West of the Fields

A tropical ecologist reporting from the field. Musings on life and art, botfly extractions, tropical plant identification, beer, parrots, machetes. Etc.

Thursday, November 22, 2007

Disgusting news flash

OK, this entry is going to be really disgusting. If you are easily grossed out, stop reading now. Or at least don't say I didn't warn you.

Here's the news flash: I just had my first botfly. For those unfamiliar with the organism, it's a fly that lays it eggs on a mosquito. When the mosquito bites a bird or mammal, the larvae hatch and drop off, activated by body heat, and burrow into the skin. There they begin to develop.

The best way to avoid botflies is to keep clean. Apparently it takes a few hours from when the larvae hatch to when they begin to burrow in, and if you scrub yourself well every day you can avoid them. I don't really have much evidence to back this up, except circumstantial case studies: I know a guy who got eighteen botflies in ten weeks, and he was notorious for not showering, and for wearing the same skanky field clothes nonstop. The second runner-up (six botflies in a month and a half) was pretty stinky too. I'm generally assiduous about staying clean in the field, but in Nicaragua I went for a few days without showering. The shower was an ice-cold drip coming straight out of the cloud forest. I thought staying dry would help keep me healthy. Well, it kind of backfired, I guess. Judging from the instar, I'm pretty sure it was a Nicaraguan botfly.

The first indication of a botfly is a mosquito bite that doesn't go away, and begins to itch and prickle more after a few weeks. I had just such a bite behind my ear. I vainly hoped it was just a weird fungus or something, but when I looked closely at it, using the bathroom mirror and the signal mirror on my compass, I could see the spiracle (a small tube that the larva extends through the skin to be able to breathe).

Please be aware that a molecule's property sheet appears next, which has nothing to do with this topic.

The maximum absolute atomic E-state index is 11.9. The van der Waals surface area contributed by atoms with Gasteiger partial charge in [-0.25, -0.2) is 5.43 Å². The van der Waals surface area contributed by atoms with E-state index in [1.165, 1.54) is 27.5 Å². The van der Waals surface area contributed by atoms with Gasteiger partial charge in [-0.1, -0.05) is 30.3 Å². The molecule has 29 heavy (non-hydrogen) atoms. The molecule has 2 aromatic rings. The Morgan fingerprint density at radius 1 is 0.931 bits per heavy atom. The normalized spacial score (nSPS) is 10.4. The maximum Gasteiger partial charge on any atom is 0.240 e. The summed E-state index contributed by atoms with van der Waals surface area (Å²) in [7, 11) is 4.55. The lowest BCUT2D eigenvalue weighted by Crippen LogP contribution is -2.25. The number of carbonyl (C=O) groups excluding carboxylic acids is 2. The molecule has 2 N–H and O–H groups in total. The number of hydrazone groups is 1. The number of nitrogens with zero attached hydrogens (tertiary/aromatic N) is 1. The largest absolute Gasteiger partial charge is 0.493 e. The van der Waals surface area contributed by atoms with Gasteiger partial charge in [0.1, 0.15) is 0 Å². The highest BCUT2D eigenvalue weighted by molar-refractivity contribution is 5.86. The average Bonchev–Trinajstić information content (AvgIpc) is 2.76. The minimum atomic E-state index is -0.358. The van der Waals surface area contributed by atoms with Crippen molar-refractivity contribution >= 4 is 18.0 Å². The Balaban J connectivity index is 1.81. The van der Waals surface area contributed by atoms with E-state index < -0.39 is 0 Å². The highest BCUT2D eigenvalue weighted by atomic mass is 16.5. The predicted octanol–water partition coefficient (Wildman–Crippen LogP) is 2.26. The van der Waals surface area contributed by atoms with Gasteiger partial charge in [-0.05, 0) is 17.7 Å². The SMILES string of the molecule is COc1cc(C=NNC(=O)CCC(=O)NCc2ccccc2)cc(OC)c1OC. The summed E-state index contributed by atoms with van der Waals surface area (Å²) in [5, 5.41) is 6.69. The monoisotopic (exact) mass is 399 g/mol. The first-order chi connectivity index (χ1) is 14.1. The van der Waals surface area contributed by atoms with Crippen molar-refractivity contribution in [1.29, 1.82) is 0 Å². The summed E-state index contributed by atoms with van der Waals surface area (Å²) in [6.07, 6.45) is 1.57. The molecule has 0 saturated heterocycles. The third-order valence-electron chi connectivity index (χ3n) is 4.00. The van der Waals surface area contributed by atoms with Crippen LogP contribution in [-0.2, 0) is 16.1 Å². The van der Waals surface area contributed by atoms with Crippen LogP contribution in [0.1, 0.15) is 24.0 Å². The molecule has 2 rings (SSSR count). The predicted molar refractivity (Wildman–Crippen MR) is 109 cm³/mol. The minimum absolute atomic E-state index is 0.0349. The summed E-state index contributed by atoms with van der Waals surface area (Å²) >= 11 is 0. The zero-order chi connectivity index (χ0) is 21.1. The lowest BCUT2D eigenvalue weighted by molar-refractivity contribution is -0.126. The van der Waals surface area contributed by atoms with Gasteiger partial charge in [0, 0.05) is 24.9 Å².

The worst part, I think, was realizing that I had it. There's something viscerally horrifying about the thought of a larva, a parasite, living inside your skin. And there's no way to get rid of it right away-- in order to get rid of a botfly, you have to kill it first. (While the larva is alive, it resists being removed by digging little hooks into the flesh around it.) Well, I knew the theory of botfly extraction, having been present at enough of them. I cleaned the area with alcohol, dried it off, and put a piece of electrical tape over it to block off the spiracle and kill it. Then I went to bed. It was hard to sleep; the botfly was restless at first, pricking around, and all I could think of was Aliens.

In the morning, I pulled off the tape and used my emergency snakebite kit to create suction and pull out the larva. It wasn't quite dead, and it resisted. But eventually it came out. It wasn't very big; maybe half a centimeter plus the spiracle. The pale cylindrical body had concentric rows of black spines. I didn't look closely at it. I threw it in the trash and then took the trash out to the bin by the road.

The attitude that researchers have towards botflies varies widely. I've known people who preserved their botflies in alcohol and gave them cute names. I even know one guy who let his hatch out, because, as he said, "it's the closest I'll ever come to being pregnant." Some people consider them just another rite of passage, like a bala sting. (When I got my first bala sting, out on the Peje a couple years ago, my assistant Andrew said, "well, I guess you got your jungle cherry popped.") Overall, the experience wasn't nearly as bad as I had thought, somehow. Perhaps the anticipation of a thing is worse than the thing itself. Still, as far as jungle rites of passage go, I would take a bala sting over a botfly any day.


At 12:50 PM, Anonymous Roger W said...

no Bot flies in NJ

At 2:28 PM, Blogger Susan said...

Count yourself lucky! And many thanks for all your help with AOTBFS.

At 1:12 PM, Blogger Waterfall said...


At 11:21 PM, Blogger Mohsin said...

Your 1st bot, eh? How many have you entertained since?

At 6:21 PM, Blogger Susan said...

1st and only, so far! I make a point of staying super-clean in the field. And count myself lucky.


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